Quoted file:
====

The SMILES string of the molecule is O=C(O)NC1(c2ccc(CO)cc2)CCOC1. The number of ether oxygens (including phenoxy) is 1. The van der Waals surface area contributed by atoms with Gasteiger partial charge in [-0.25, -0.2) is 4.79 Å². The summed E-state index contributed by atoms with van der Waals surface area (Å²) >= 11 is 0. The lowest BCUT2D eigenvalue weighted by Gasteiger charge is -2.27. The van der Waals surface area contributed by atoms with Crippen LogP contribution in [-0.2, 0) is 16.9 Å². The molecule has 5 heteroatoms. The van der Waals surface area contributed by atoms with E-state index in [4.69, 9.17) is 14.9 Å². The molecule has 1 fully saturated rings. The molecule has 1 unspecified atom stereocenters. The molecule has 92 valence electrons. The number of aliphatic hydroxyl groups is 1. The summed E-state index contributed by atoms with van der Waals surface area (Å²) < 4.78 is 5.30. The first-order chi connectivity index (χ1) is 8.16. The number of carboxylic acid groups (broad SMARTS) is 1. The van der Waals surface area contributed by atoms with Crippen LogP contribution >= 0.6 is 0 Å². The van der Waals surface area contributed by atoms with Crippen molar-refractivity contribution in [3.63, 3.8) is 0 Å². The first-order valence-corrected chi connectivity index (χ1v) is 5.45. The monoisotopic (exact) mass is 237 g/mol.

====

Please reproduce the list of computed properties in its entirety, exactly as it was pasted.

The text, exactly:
The SMILES string of the molecule is O=C(O)NC1(c2ccc(CO)cc2)CCOC1. The number of ether oxygens (including phenoxy) is 1. The van der Waals surface area contributed by atoms with Gasteiger partial charge in [-0.25, -0.2) is 4.79 Å². The summed E-state index contributed by atoms with van der Waals surface area (Å²) >= 11 is 0. The lowest BCUT2D eigenvalue weighted by Gasteiger charge is -2.27. The van der Waals surface area contributed by atoms with Crippen LogP contribution in [-0.2, 0) is 16.9 Å². The molecule has 5 heteroatoms. The van der Waals surface area contributed by atoms with E-state index in [4.69, 9.17) is 14.9 Å². The molecule has 1 fully saturated rings. The molecule has 1 unspecified atom stereocenters. The molecule has 92 valence electrons. The number of aliphatic hydroxyl groups is 1. The summed E-state index contributed by atoms with van der Waals surface area (Å²) < 4.78 is 5.30. The first-order chi connectivity index (χ1) is 8.16. The number of carboxylic acid groups (broad SMARTS) is 1. The van der Waals surface area contributed by atoms with Crippen LogP contribution >= 0.6 is 0 Å². The van der Waals surface area contributed by atoms with Crippen molar-refractivity contribution in [3.63, 3.8) is 0 Å². The first-order valence-corrected chi connectivity index (χ1v) is 5.45. The monoisotopic (exact) mass is 237 g/mol.